Posted On March 4, 2014 By In Television

Ass and Abject Horror: The Naked Body on TV

 
 

Bare with me and we’ll get to the butts soon, I promise. First, let’s get somewhat educational, but not too much.

The content provided by television has long adhered to rules, regulations, and procedures, both political and corporate in their design. These rules and regulations I speak of served the general purpose of censoring out what was considered culturally “obscene” or “indecent” to the American Public, today we know it all as the FCC. In laymen’s term’s (and because I just want to), these regulations worked to ensure that the content being broadcasted to every American’s boob-tube weren’t actual boobs.

No boobs here. Just traditional All-American values.

No boobs here. Just traditional All-American values.

Herein lies a problem that has plagued television for over fifty years: Culture is fluid; as a people, we are in a constant state of flux. The prejudices and anxieties of yesterday don’t match up with the cultural mindset of today. And while what can be shown on national television today has many differences to the content of the past, there is still one thing in common:

The naked human body with all of its genitalia, boobies, and butts remain absent from the nationally broadcasted screen. That is, however, unless said naked body is dead and mutilated to the point of abject horror (or just mutilated, you can take your pick).

Case in point: the recent season two premiere of NBC’s Hannibal. The episode featured waterlogged, rotting, yet partially preserved corpses of both men and women. The bodies here are naked and shown to the audience. So grotesque are these bodies that it is difficult to discern between man and woman. The episode then takes this a step further in its conclusion and shows the audience a grain silo full of naked preserved dead people, arranged so perfectly into an artistic spiral. What’s better is that each corpse was intricately placed so as to cover up their preserved sexy parts. The difference between these guys and the waterlogged ones in the beginning being that these guys might as well have been napping for all we know, and are therefore liable to cause some sort of arousal… If you’re into that.  You might be. I don’t know you…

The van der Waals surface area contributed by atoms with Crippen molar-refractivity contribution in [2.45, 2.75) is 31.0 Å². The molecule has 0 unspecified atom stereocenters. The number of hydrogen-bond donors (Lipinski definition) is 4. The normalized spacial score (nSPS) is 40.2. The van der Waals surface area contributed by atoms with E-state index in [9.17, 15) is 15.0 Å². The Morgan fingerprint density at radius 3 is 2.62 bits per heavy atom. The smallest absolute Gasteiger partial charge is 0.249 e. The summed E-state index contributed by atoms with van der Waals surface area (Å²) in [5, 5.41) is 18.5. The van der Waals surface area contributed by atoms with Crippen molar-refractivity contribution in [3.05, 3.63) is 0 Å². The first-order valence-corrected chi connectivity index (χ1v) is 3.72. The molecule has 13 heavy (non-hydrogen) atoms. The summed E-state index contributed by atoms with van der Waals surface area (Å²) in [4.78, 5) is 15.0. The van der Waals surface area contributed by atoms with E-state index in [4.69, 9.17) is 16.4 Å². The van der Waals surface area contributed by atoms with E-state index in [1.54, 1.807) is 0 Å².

Hannibal’s first season also has its moments, such as the naked girl impaled on antlers, a totem pole crafted entirely of scantily clad corpses, and a couple with their backs flayed into angel wings without pants on. However, while Hannibal did spark me to have this discussion, this isn’t the first time the abject has been turned all sorts of sexy on TV. Most of the crime procedurals—CSI: Las Vegas, CSI: Miami, Criminal Minds, etc.—are rife with sexualized macabre, and even The Walking Dead has shown us zombies that might as well have been high end fashion models shuffling down the runway.

My point here is that while we’ve come a long way in terms of what is accepted on television, I can’t help but wonder: where have we gone to when abject horror has become something which blends together both the erotic and the macabre, this questionable horror which demands your gaze instead of begging you to look away? Is this the doing of studio executives and politicians? Maybe it’s both? Or maybe our own culture itself has just facilitated it? Where did this come from, and is this all actually okay? Am I okay?

Hell if I know.

 

Yet, Bryan Fuller, the creator and showrunner of Hannibal, stated during a panel at last year’s comic-con that he fought over some “butt cracks” with studio executives in the episode with the flayed angel wings mentioned earlier. The studio executives wouldn’t let him show the raw, naked, butts, so they came to a consensus that let both parties win. Fuller could show the butt cracks in all their sexy glory, as long as he covered them in blood. And that’s Hollywood for you.

 

Don’t believe me? Click here and Bryan Fuller will tell you the story himself.

 

You can watch Hannibal on Fridays at 10pm on NBC. We can sort out our feelings later.

Dat ass?

Dat ass?

 

Tags : , , , , , , , , , , , , , , , , ,

Matt Walsh is a writer for Writtalin. Matt lives in Los Angeles and is currently working his way up through the Hollywood machine. He fancies himself a writer, filmmaker, funnyman, and irresistible human being. Most people he knows fancy him only three of those things. That's okay with him.

Сomments аrchive